Let $A\subseteq[0,1]^2$ be a Lebesgue-measurable set. For $x\in [0,1]$, we define $A_x$ as $\{y:(x,y)\in A\}$.

Prove that $A_x$ is measurable for almost all $x\in[0,1]$.

I know that the "almost every'' is indeed needed, since we could have $A=V\times\{0\}$ for $V$ the Vitali set -- then $A$ has outer measure zero, so it is measurable, but $A_0$ is not measurable.

This question is similar, but it asks about product measure, while the Lebesgue measure on $[0,1]^2$ is not just the product measure, but completion of it.


I think the following argument works:

Let $(I\times I,\mathcal L, \lambda_2)$ be the completion of $(I\times I,\mathscr B([0,1])\times \mathscr B([0,1]), \lambda\times \lambda ),$ set $f=1_A$ and choose a $\mathscr B([0,1])\times \mathscr B([0,1])$- measurable function $g$ such that $g=f\ \text{a.e.}\ \lambda_2.$ Note that the sections $g_x$ are $\mathscr B([0,1])$-measurable.

Then, $h=f-g=0\ $a.e.-$\lambda_2$ and therefore, there is a $B\in \mathscr B([0,1])\times \mathscr B([0,1])$ such that $\left \{ h\neq 0 \right \}\subseteq B$ and $\lambda_2(B)=\lambda \times \lambda (B)=0.$

We have now $0=\lambda \times \lambda (B)=\int_I \lambda (B_x)d\lambda$ so $\lambda(B_x)=0$ for almost all $x\in I.$ But then, $\lambda (\left \{ h\neq 0 \right \}_x)\le \lambda (B_x)=0\Rightarrow A_x=f_x=g_x$ for almost every $x\in I.$


This is just a more detailed and extended version of the accepted answer. I just want to make sure everything is understood properly.

Let $\lambda_d$ denote the $d$-dimensional Lebesgue measure and $\mathcal{L}_d$ the set of Lebesgue-measurable subsets of $\mathbb{R}^d$. Moreover, let $\mathcal{L}_d\times\mathcal{L}_{d'}$ denote the product $\sigma$-algebra, i.e., the smallest $\sigma$-algebra containing all cartesian products $X\times Y$ for $X\in\mathcal{L}_d$ and $Y\in\mathcal{L}_{d'}$. (That is, $\mathcal{L}_d\times\mathcal{L}_{d'}$ is not just the cartesian product of the two sets.)

Note that $\mathcal{L}_2$ is the completion of the product $\sigma$-algebra $\mathcal{L}_1\times\mathcal{L}_1$, i.e., every set $X\in\mathcal{L}_2$ can be expressed as $X=Y\Delta Z$ for $Y\in\mathcal{L}_1\times\mathcal{L}_1$ and $Z$ a null-set.

We will be using the standard Fubini's theorem for product measure spaces that claims that for $X\in\mathcal{L}_d\times\mathcal{L}_{d'}$, we have $X_x\in\mathcal{L}_{d'}$ for every $x\in\mathbb{R}^d$.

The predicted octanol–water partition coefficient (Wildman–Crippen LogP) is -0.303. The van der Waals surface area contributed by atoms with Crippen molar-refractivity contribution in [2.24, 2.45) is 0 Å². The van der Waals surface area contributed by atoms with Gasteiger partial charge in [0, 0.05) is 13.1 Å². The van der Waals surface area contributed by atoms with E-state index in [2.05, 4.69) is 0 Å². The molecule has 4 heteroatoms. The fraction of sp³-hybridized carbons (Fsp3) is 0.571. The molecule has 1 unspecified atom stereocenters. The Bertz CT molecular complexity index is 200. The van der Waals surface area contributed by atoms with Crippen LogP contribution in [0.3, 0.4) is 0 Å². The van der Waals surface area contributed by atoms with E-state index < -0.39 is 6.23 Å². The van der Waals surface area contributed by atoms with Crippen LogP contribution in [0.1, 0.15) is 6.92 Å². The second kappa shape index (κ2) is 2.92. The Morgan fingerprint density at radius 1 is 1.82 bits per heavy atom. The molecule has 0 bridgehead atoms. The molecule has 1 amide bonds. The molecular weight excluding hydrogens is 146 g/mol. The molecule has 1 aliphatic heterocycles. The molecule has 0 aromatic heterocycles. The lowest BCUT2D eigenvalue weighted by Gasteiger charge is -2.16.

Let $A$ be given and decompose $A=B\Delta C$ for $B\in\mathcal{L}_1\times\mathcal{L}_1$ and $C$ a null-set.

Claim. There exists $D\in\mathcal{L}_1\times\mathcal{L}_1$ such that $C\subseteq D$ and $\lambda_2(D)=0$.

Proof of claim. Since $C$ is null-set, for every $\varepsilon>0$ there exists a countable collection $O_1^\varepsilon, O_2^\varepsilon,\ldots$ of open boxes such that $\sum_{n=1}^\infty |O_n^\varepsilon|\leq\varepsilon$ and $C\subseteq\bigcup_{n=1}^\infty O_n^\varepsilon$. Then we can set $$D=\bigcap_{m=1}^\infty\bigcup_{n=1}^\infty O_n^{1/m},$$ which is an intersection and union of open boxes, hence Borel, hence from $\mathcal{L}_1\times\mathcal{L}_1$.

So by Fubini we have $$0=\int_{[0,1]^2}1_D(x,y)dxy=\int_{[0,1}\left(\int_{[0,1]}1_D(x,y)dy\right)dx=\int_{[0,1]}\lambda_1(D_x)dx.$$

Since $\int f=0$ implies that $f\equiv 0$ almost everywhere, it follows that $\lambda_1(D_x)=0$ for almost every $x\in[0,1]$. Moreover, since $C\subseteq D$, we also have that $\lambda_1(C_x)=0$ for almost every $x\in[0,1]$.

Finally, for almost every $x\in[0,1]$ we have $A_x=B_x\Delta C_x$ with $B_x\in\mathcal{L}_1$ (by Fubini) and $\lambda_1(C_x)=0$, it follows that $A_x$ is Lebesgue measurable (since $\mathcal{L}_1$ is itself a complete measure space).

  • $\begingroup$ I made a couple of small changes to your post. They are supposed to be helpful, but please check that I haven't made any mistakes. $\endgroup$ – user940 Aug 13 '17 at 14:10
  • $\begingroup$ I think you can just use the outer regularity of Lebesgue measure to say there are open sets $U_n\supseteq C$ s.t. $\lambda_2(U_n)<1/n.$ Then $U=\cap_n U_n$ is Borel, contains $C$ and satisfies $\lambda_2(U)=0.$ $\endgroup$ – Matematleta Aug 13 '17 at 14:15

Your Answer

By clicking “Post Your Answer”, you agree to our terms of service, privacy policy and cookie policy

Not the answer you're looking for? Browse other questions tagged or ask your own question.